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on 8 May 2017
What a great book! Chocked full of great moments and filled with great refrences to the show. Loved it in its full!
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on 27 December 2015
Story Set: Between The Movie and The Night of the Doctor, An Unearthly Child, The War Games, The Sea Devils, State of Decay, The Five Doctors, The Trial of a Time Lord, Pre-Movie
Team: First Doctor, Second Doctor, Third Doctor, Fourth Doctor, Fifth Doctor, Sixth Doctor, Seventh Doctor, Eighth Doctor, Susan, Barbara, Ian, Jamie, Zoe, Jo, Brigadier, Benton, Romana II, Tegan, Turlough, Sam
Villains: The Master (Delgado, Ainley), Vampires, Sontarans, Raston Warrior Robots, Valeyard, Daleks, Drashigs, Deathworms, Giant Spiders
Writer: Terrance Dicks

The Eight Doctors is an amazing book. It occurs just after 'The Movie' and the Doctor is reading. He goes to check on the Eye of Harmony and finds a trap set by the Master. The Doctor then loses all his memories. Rassilon (who's now in the TARDIS for some bizarre reason) tells the Doctor that he will need to meet his first seven incarnations to regain his memories. This is an interesting plot, but could be confusing for fans who've only seen the show once or twice (and the show had been off-air for eight years when this was published).

The Eighth Doctor meets the First Doctor during 'An Unearthly Child', the Second Doctor during 'The War Games', the Third Doctor during 'The Sea Devils', the Fourth Doctor during 'State of Decay', the Fifth Doctor shortly after 'The Five Doctors', the Sixth Doctor during 'The Trial of a Time Lord' and the Seventh Doctor just before the Movie. My favourite of these interactions was the Fifth Doctor section, as there was a Sontaran, Drashig and Raston Warrior Robot battle which was interesting and very unpredictable. These short interactions between the Eighth Doctor and past doctors also feature the appearances of many companions such as Susan, Barbara, Ian, Jamie, Zoe, Brigadier, Benton, Jo, Romana II, Tegan and Turlough, and are all written amazingly well.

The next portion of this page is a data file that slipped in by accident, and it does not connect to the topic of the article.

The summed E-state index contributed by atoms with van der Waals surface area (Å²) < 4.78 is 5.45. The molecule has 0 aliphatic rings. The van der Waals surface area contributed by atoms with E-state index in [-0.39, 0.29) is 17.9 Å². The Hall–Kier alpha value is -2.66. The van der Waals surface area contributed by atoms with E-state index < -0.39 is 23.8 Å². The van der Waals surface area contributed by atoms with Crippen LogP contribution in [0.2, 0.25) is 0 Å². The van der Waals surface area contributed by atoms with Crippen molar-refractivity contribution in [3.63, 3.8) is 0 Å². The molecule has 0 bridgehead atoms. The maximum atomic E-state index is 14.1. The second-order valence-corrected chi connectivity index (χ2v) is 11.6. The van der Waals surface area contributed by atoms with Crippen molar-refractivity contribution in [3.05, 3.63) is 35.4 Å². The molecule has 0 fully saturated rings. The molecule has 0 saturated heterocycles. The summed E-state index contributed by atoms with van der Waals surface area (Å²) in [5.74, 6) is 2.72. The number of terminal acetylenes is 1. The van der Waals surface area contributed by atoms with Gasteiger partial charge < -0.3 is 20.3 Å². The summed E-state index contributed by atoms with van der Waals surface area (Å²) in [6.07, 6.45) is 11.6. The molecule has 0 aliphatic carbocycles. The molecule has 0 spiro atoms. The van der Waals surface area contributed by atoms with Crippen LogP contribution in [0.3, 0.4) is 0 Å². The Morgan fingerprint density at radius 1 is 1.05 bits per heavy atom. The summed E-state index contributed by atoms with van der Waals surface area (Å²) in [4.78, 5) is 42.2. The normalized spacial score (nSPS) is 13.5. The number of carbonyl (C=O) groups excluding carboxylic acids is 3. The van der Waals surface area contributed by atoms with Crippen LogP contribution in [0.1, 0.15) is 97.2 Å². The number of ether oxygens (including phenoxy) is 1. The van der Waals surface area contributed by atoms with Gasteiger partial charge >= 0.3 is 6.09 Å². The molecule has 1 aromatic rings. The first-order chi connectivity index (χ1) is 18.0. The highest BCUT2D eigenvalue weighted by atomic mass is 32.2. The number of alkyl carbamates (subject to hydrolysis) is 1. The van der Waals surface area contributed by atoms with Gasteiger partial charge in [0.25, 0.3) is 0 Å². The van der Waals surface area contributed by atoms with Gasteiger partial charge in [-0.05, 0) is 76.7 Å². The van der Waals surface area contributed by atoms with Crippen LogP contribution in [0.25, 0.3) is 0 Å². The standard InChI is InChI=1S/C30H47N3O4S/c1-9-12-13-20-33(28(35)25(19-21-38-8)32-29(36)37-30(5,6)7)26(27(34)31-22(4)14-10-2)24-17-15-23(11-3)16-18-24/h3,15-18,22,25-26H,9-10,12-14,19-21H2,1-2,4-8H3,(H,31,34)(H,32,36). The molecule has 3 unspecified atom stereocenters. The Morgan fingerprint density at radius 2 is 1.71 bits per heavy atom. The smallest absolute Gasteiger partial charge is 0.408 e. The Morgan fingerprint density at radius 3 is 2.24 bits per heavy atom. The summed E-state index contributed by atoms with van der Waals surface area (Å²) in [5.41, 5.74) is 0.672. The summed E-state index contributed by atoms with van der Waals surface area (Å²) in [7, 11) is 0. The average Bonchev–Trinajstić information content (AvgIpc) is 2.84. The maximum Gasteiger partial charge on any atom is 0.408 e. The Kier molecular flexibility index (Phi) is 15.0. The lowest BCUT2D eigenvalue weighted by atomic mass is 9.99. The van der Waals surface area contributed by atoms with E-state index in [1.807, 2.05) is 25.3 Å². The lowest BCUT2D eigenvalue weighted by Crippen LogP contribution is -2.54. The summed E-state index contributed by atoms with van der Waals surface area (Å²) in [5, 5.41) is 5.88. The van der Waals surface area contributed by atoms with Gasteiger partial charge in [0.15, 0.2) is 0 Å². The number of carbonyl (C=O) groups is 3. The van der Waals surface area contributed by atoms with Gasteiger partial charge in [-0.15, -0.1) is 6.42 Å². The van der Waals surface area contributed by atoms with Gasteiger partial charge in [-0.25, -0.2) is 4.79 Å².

There is also a sub-plot to this story featuring schoolgirl Sam, at Coal Hill School. She is being bullied by drug dealers until the Doctor comes to save her at the start of the novel. She then becomes the new companion, however she is not introduced fully until the following novel, Vampire Science. I feel it was a wise move not putting Sam as a main character in this book as there were already enough ingredients. Finally, there is an interesting segment set before the TV Movie where the Master meets the Daleks. This does, apparently, contradict other stories, such as Dust Breeding (Big Finish, 2001), the Virgin New Adventures and the Doctor Who Magazine comic strips. But who cares? It's still a very enjoyable story with a nice cameo featuring the Daleks who I believe can make any story more enjoyable!

Overall, it's an amazing book. Unlike 'The Five Doctors' there isn't too much crammed in to it. There is a nice segment with each Doctor without it feeling too busy. Oh, and it's written by Doctor Who legend Terrance Dicks - what more do you need? 9/10.

Next up: Vampire Science.
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TOP 50 REVIEWERon 4 November 2011
Well, with Terrance Dicks you always get what it says on the tin, there's no doubt about that.

This story, published in 1997, picks up directly after the Eighth Doctor movie with Paul McGann. The Eighth Doctor now finds himself the target of a plot of the Master, and must visit each of his former selves to regain his memories. That's no spoiler, as it's obvious from the start that that is what's going to happen.